Robert Bork, the failed Supreme Court nominee who died today at age 85, was one of the most controversial high court nominees ever, thanks largely to his hostility to laws protecting civil rights, including LGBT rights.
Bork was a federal appeals court judge and former law professor when President Ronald Reagan nominated him to fill a Supreme Court vacancy in 1987, after Justice Lewis Powell retired. The nominee soon encountered strong opposition from liberals, who cited among other things a 1984 ruling in which he wrote that “private, consensual homosexual conduct is not constitutionally protected.”
Bork also had a record of opposing affirmative action, aspects of other civil rights laws, and court rulings that recognized a right to privacy and therefore struck down laws against contraception and abortion.
In a speech on the Senate floor, Sen. Edward M. Kennedy said, “Robert Bork’s America is a land in which women would be forced into back-alley abortions, blacks would sit at segregated lunch counters, rogue police could break down citizens’ doors in midnight raids, schoolchildren could not be taught about evolution, writers and artists could be censored at the whim of the government, and the doors of the federal courts would be shut on the fingers of millions of citizens for whom the judiciary is — and is often the only — protector of the individual rights that are the heart of our democracy.”
Others testifying against his nomination included future president Bill Clinton, who had been a student of Bork’s at Yale Law School. Liberal activists also put together an anti-Bork media campaign that included TV commercials featuring actor Gregory Peck.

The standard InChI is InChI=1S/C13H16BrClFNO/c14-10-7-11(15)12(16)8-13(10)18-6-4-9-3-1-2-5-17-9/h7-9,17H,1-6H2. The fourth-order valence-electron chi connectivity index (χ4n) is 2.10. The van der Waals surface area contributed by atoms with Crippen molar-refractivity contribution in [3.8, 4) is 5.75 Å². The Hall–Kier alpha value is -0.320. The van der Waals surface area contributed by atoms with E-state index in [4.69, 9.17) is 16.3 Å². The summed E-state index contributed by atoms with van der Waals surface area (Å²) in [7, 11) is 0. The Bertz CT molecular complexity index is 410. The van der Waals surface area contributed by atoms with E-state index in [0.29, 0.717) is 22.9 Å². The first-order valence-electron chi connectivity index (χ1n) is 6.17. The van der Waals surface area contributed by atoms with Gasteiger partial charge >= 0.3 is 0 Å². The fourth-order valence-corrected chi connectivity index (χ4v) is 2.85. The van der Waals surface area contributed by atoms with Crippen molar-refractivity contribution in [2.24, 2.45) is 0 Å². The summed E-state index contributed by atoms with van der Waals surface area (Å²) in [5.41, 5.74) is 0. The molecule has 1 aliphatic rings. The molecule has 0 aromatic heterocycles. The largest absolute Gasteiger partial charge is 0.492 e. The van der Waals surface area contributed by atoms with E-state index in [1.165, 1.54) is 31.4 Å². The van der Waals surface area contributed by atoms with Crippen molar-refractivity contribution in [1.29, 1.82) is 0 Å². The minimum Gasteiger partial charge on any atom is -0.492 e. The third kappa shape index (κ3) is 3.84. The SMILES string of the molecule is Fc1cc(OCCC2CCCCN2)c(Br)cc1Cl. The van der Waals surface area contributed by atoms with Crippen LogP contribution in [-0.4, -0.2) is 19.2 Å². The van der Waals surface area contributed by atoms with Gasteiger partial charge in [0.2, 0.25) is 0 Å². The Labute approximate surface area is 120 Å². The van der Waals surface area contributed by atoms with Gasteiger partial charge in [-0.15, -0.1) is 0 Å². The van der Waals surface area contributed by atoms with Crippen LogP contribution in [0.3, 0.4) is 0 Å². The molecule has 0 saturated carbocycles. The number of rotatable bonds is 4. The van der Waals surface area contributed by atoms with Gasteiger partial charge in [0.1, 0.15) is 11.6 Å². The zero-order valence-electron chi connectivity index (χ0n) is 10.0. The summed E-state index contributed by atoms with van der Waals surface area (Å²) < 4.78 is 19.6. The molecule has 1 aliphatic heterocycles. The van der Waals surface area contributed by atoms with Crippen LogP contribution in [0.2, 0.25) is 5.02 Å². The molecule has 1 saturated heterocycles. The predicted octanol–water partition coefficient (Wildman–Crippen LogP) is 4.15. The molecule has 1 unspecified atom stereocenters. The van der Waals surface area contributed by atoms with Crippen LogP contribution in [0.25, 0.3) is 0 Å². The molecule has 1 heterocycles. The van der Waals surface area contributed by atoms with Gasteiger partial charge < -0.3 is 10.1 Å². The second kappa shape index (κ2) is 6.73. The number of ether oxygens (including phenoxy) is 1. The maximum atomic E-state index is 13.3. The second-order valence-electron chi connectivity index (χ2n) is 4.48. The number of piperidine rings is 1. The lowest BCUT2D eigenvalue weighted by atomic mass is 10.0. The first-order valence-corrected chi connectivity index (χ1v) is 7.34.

In the end, the Senate voted 58-42 against confirming Bork’s appointment. Then Reagan’s next nominee, Douglas Ginsburg, withdrew after his past marijuana use was revealed. The final, successful nominee to fill the Powell vacancy was Anthony Kennedy, who still serves on the court today and has become a key swing vote. Kennedy “has been a diehard conservative in some areas (like economic policy and the First Amendment) and an unabashed liberal in others (like gay rights and restrictions on capital punishment),” Atlantic blogger Andrew Cohen notes in a post today.
Some observers have criticized the Bork proceedings, saying his opponents distorted his positions and politicized the confirmation process excessively. Cohen, for one, writes that Bork’s experience has led subsequent Supreme Court nominees to keep silent about their beliefs, limiting themselves to “empty platitudes” in Senate testimony.
Bork went on to write books and work for conservative think tanks, and he remained an icon of the right. He continued to oppose LGBT rights; in a 2001 Wall Street Journal column, for instance, he decried “the radical redefinition of marriage” to include same-sex couples, and he backed a federal constitutional amendment to prevent legal recognition of same-sex marriage.
Bork died early today at a hospital in Arlington, Va., of complications from heart disease. The Washington Post has a full obit here.